A mantra (manan, tra: Liberation by thinking, Sanskrit: center of thought) is a syllable or a sequence of syllables. In the Vedas long verses are sung as mantra-samhitas.
A collection of Mantras is the Mantra Mahodadhih ( mantra-uda-dhí, Mantramahodadhi; big ocean of Mantras ) of Mahidhara from the 16th century with ca. 3300 Verses in 25 Tarangas(published now by Ram Kumar Rai. ) .
The Brihat Tantrasara ('Big essence of Tantra') contains many mantras of godesses.
Often mantras are also repeated halfloud together with a mala, which strengthens the physical effect. The corresponding exercise is described in Hinduism as Japa (Nama Smarana).
The monosyllable mantras are also referred to as bija mantras (OM, HRIM, KRIM, HUM, SHRIM) . They are explained in the Mantra Shastra. The Upanishads are another source of mantras. Each chakra has its specific bija-Mantra and several bijas for the petals.
However, the letter combinations are not arbitrary.. Krishna says, for example, in the Bhagavad Gita that he is the 'rk'.
The 'ee' refers to the pure aethers of the Mayamaya. U refers to material ethers, etc..
The creation of mantras is subject to secrecy.
When a mantra has the name of the godhead and no monosyllable bijas of the godhead, it is called a nama mantra. 'Nama - mantras' can result in correspondingly high meditation forces from the area of Trimurti.
There are different types of meditation, such as japa yoga and nada-yoga and also loud repetition (possibly with a rosary mala), as (for example only) the jaap of the Guru Bija Mantra Om jhram jhreem jroum saw gurave namah.
Well known mantras are Aum or OM ('kara'), AIM , Ong namo, and Om Mani Peme Hung ( Om Ma tri Mu Ye Sa Le Du ) and Om Namaha Shivaya.
There are many tantric and Buddhist mantras from ritual-texts in circulation as well as mantras from the Mantra Sastra and Nama  mantras from Shiva, Vishnu and Krishna and many others.
The majority of the tantric mantras is longer as in Ka Ye E La Hrim Ha Sa Ka La Hrim Sa Ka La Hrim Shrim (Shodashakshari Mantra) or Om hreem streem hoom Phat (Ugra Tara).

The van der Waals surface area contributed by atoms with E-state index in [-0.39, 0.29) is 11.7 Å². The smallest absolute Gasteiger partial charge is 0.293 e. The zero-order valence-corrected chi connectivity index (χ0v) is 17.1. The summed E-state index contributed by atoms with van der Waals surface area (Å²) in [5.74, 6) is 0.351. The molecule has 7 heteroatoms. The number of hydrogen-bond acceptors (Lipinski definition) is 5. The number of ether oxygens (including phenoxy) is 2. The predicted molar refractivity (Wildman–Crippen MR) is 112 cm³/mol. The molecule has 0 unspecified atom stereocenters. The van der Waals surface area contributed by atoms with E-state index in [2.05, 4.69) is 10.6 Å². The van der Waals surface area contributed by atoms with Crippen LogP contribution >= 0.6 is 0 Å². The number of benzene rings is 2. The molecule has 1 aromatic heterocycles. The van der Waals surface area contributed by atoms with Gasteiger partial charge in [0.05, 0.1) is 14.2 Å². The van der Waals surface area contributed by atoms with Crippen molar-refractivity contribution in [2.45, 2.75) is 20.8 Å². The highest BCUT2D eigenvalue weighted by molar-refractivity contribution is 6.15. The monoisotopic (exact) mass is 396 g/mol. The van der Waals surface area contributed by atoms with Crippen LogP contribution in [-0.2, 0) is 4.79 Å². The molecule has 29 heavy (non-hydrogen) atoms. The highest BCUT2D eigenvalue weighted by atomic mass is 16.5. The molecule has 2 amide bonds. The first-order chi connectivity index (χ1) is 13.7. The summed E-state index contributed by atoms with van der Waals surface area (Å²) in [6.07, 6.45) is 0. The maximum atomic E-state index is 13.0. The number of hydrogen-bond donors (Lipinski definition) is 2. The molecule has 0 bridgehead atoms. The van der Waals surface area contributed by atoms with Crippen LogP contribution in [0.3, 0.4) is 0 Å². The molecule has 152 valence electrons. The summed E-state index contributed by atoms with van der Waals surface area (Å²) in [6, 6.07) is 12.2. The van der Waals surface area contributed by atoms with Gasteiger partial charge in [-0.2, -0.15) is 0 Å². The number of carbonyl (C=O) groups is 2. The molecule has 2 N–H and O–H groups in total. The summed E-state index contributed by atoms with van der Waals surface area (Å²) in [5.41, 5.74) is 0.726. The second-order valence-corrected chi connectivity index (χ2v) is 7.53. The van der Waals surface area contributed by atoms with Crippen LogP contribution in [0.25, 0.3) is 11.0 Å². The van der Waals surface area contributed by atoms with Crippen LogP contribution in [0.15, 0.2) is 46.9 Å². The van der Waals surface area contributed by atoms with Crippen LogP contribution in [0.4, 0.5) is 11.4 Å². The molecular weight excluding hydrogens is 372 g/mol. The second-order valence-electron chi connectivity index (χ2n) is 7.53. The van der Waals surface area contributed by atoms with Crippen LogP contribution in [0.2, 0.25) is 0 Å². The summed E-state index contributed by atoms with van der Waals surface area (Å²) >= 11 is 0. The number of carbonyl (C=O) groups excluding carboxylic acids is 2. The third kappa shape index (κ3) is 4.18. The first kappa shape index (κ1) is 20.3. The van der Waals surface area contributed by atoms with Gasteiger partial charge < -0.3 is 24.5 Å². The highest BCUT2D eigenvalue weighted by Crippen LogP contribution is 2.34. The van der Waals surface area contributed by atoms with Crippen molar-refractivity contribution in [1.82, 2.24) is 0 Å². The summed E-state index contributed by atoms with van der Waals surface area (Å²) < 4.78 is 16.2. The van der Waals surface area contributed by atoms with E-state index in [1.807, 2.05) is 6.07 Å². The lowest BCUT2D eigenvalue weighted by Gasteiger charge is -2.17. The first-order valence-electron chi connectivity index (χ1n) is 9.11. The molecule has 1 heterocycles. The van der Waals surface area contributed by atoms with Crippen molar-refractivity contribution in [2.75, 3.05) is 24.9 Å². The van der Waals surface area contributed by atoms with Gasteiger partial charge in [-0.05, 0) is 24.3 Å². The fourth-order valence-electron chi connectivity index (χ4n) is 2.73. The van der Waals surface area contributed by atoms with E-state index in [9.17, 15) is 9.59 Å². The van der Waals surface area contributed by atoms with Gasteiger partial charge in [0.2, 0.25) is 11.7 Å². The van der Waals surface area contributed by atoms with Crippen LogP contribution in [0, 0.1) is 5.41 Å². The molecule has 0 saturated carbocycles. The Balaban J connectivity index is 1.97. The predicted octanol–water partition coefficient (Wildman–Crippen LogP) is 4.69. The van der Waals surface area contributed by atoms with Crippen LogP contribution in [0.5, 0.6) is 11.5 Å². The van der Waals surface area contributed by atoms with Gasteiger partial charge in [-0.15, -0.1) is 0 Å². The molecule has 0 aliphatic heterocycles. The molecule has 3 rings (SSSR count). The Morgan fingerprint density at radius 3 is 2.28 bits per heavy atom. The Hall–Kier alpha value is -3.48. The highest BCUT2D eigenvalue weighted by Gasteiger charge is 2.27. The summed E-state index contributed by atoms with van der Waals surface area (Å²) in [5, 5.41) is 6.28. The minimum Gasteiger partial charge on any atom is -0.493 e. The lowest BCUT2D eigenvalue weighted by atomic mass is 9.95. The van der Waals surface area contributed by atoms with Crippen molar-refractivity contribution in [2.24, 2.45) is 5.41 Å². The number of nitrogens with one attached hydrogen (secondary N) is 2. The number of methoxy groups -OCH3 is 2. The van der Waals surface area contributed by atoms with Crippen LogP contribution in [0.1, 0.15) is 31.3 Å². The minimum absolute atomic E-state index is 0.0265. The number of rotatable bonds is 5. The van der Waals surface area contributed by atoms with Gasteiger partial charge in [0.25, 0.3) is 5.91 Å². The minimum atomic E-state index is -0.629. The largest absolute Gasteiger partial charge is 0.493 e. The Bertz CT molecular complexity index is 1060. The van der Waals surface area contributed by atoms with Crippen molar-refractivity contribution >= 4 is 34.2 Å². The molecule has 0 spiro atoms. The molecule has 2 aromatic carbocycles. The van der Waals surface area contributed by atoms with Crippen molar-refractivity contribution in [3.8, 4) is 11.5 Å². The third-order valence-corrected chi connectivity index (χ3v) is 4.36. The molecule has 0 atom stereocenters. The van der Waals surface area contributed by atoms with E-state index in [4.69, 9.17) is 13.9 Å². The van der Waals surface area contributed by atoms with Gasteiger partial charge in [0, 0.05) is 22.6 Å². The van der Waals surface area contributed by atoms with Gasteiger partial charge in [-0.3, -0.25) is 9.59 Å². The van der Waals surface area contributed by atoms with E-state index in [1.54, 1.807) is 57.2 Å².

For the purpose of curing diseases, various mantras and formulas are common as 
These vibrations are however not meant to compensate for a materialistic lifestyle, and misuse can produce bad Karma and Dharma. For beginners, they usually have little effect.
Dharanis exist in Hinduism as well as in various Buddhist schools.
A Dhāraṇī (tib. Gzungs) is a text with magical meaning, which is the essence of a prayer or of an esoteric doctrine.
Such texts can reach a considerable length.
Buddhist examples are the Cundi Dharani  (Mantra : namaḥ saptānāṃ samyaksaṃbuddha koṭīnāṃ tadyathā oṃ cale cule cunde svāhā) and the Usnisa Vijaya Dharani - Sutra .
Multisyllabic mantras are found in Tantra where they are used for invocation and meditation on deities and yidams, also in the context of rituals.
In the Quabbala, the universal properties of letters are applied. In the Sepher Jetzira rabbis have tried to systematize this kabbalistic knowledge.
This secret knowledge has also been used, in particular, in medieval spiritual alchemy and in original Rosicrucianism. In the Fama Fraternitatis, the C.R. Formula and others are used.
in the Asian region the tantric Kaula, the japanese Shingon and the Longchen Nyingtik used single letters in Sadhana.
In the last century Franz Bardon has tried to systematize this knowledge in his Quabbala - book, using multi-concentration and color visualization, but with little reference to beginners.